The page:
Welcome to our second annual Judicial Bypass Week at If/When/How! We’re highlighting the excellent work of attorneys, advocates, academics, and youth around the country who are working to make mandatory parental involvement laws a thing of the past, ensuring that young people who can’t involve their parents in their abortion decisions are able to access the care they need swiftly and without shame or stigma.
To best support young people who seek access to abortion care, advocates must prioritize the self-determination, bodily autonomy, and personal agency of young people navigating an often opaque and oppressive system, according to a first-of-its-kind report released today by If/When/How: Lawyering for Reproductive Justice. Drawing on knowledge shared during our April 2018 Convening co-sponsored by Jane’s Due Process and Advocates for Youth, the report synthesizes the expertise of over one hundred young people, medical providers, legal advocates, and social work professionals, and identifies essential steps in ensuring that young people who cannot or choose not to involve a parent in their abortion decision are supported in geographies where they face significant legal hurdles to self-determining their reproductive futures.
“Forced parental involvement laws create unacceptable barriers for young people who need abortion care,” said If/When/How Senior Attorney Organizing Manager Jessica Goldberg. “To overcome those barriers, young people told us they need adult advocates who will listen to them and prioritize their self-determination and bodily autonomy.”
Thirty-seven states force those under the age of 18 either to involve a parent in their abortion decision or to navigate the judicial bypass process, in which a judge acts as a parental proxy, issuing a legal ruling approving or rejecting the young person’s decision to end their pregnancy. This can cause significant delays for young people seeking abortion care, especially youth of color and those living in foster care or other state facilities.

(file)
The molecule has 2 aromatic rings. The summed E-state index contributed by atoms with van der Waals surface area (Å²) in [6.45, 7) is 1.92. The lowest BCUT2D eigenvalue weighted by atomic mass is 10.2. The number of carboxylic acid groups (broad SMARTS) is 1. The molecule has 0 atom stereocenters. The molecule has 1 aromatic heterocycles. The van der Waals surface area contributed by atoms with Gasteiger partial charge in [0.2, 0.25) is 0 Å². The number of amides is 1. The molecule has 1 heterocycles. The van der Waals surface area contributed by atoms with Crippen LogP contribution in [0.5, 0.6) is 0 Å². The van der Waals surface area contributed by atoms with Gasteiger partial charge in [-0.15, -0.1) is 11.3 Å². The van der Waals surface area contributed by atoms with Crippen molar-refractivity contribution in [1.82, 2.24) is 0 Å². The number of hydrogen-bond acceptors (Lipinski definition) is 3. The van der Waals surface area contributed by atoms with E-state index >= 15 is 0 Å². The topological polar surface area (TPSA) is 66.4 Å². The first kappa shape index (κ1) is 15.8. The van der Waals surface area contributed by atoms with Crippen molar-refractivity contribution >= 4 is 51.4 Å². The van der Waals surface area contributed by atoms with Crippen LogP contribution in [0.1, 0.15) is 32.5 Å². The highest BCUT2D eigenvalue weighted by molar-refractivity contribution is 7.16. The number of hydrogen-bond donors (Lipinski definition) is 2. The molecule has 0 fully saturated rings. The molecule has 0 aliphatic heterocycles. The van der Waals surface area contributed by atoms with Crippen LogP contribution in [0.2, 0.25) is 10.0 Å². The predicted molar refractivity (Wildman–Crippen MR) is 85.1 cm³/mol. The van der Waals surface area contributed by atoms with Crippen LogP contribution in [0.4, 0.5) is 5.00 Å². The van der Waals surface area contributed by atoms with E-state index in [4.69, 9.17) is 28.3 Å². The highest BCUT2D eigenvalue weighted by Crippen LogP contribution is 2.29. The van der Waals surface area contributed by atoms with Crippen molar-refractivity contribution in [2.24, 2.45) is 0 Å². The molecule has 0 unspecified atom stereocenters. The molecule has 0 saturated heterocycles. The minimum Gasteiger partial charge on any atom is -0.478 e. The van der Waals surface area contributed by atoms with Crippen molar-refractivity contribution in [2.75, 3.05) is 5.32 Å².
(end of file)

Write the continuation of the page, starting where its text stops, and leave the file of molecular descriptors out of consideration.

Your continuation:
Supporting, Empowering, and Listening to Youth: Report of a National Convening on the Judicial Bypass examines the complicated nature of these restrictions, highlights best practices for building support networks by and for young people, and unpacks the role stigma and stereotyping can play in creating additional barriers to abortion access. As one participant put it, “Young people make important decisions about their lives every day,” highlighting the necessity of trusting youth as full participants in these processes.
“Forced parental involvement laws are an often unexamined part of the anti-abortion movement’s plan to escalate restrictions on abortion, which makes it doubly important for us to center youth – especially youth of color, immigrant youth, and LGBTQ youth – when working to make reproductive freedom a reality for all,” said Goldberg. Eliminating barriers to abortion care for young people is one of If/When/How’s five strategic initiatives — issue areas where If/When/How can play a novel role, marshal intellectual and practical resources, and make a real impact.
The report was authored by Rachel Rebouché, Associate Dean for Research, Professor of Law, Temple University Beasley School of Law, consulting for If/When/How: Lawyering for Reproductive Justice. A version of this report appears in the journal Law & Inequality: A Journal of Theory and Practice. The report would not be possible without the invaluable assistance of Caroline Reilly, who worked with Professor Rebouché to review Convening materials and draft the report. We extend additional thanks to the If/When/How student chapter at the University of Texas at Austin School of Law for their indispensable assistance in securing space to host the National Judicial Bypass Convening in April 2018.